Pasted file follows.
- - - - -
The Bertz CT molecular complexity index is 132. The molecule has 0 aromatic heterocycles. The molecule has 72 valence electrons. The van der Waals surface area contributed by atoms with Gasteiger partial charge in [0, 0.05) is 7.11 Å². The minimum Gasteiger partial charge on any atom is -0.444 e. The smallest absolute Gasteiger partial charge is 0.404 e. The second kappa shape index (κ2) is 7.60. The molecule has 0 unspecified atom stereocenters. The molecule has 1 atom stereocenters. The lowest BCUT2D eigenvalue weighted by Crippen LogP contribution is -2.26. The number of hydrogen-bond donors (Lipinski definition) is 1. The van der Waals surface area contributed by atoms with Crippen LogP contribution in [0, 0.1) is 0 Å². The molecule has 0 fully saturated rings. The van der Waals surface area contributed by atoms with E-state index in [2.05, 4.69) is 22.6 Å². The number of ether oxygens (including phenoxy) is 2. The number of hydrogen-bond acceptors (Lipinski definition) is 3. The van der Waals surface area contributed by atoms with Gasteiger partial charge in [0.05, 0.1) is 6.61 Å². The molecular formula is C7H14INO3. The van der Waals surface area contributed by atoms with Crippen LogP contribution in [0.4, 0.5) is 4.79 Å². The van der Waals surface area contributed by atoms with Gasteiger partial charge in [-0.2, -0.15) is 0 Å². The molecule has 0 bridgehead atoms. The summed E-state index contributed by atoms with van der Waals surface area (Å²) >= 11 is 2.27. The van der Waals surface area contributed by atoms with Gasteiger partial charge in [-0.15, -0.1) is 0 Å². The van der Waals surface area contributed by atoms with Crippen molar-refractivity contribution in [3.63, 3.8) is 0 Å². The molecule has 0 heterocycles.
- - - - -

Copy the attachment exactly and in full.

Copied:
The Bertz CT molecular complexity index is 132. The molecule has 0 aromatic heterocycles. The molecule has 72 valence electrons. The van der Waals surface area contributed by atoms with Gasteiger partial charge in [0, 0.05) is 7.11 Å². The minimum Gasteiger partial charge on any atom is -0.444 e. The smallest absolute Gasteiger partial charge is 0.404 e. The second kappa shape index (κ2) is 7.60. The molecule has 0 unspecified atom stereocenters. The molecule has 1 atom stereocenters. The lowest BCUT2D eigenvalue weighted by Crippen LogP contribution is -2.26. The number of hydrogen-bond donors (Lipinski definition) is 1. The van der Waals surface area contributed by atoms with Crippen LogP contribution in [0, 0.1) is 0 Å². The molecule has 0 fully saturated rings. The van der Waals surface area contributed by atoms with E-state index in [2.05, 4.69) is 22.6 Å². The number of ether oxygens (including phenoxy) is 2. The number of hydrogen-bond acceptors (Lipinski definition) is 3. The van der Waals surface area contributed by atoms with Gasteiger partial charge in [0.05, 0.1) is 6.61 Å². The molecular formula is C7H14INO3. The van der Waals surface area contributed by atoms with Crippen LogP contribution in [0.4, 0.5) is 4.79 Å². The van der Waals surface area contributed by atoms with Gasteiger partial charge in [-0.2, -0.15) is 0 Å². The molecule has 0 bridgehead atoms. The summed E-state index contributed by atoms with van der Waals surface area (Å²) >= 11 is 2.27. The van der Waals surface area contributed by atoms with Gasteiger partial charge in [-0.15, -0.1) is 0 Å². The van der Waals surface area contributed by atoms with Crippen molar-refractivity contribution in [3.63, 3.8) is 0 Å². The molecule has 0 heterocycles.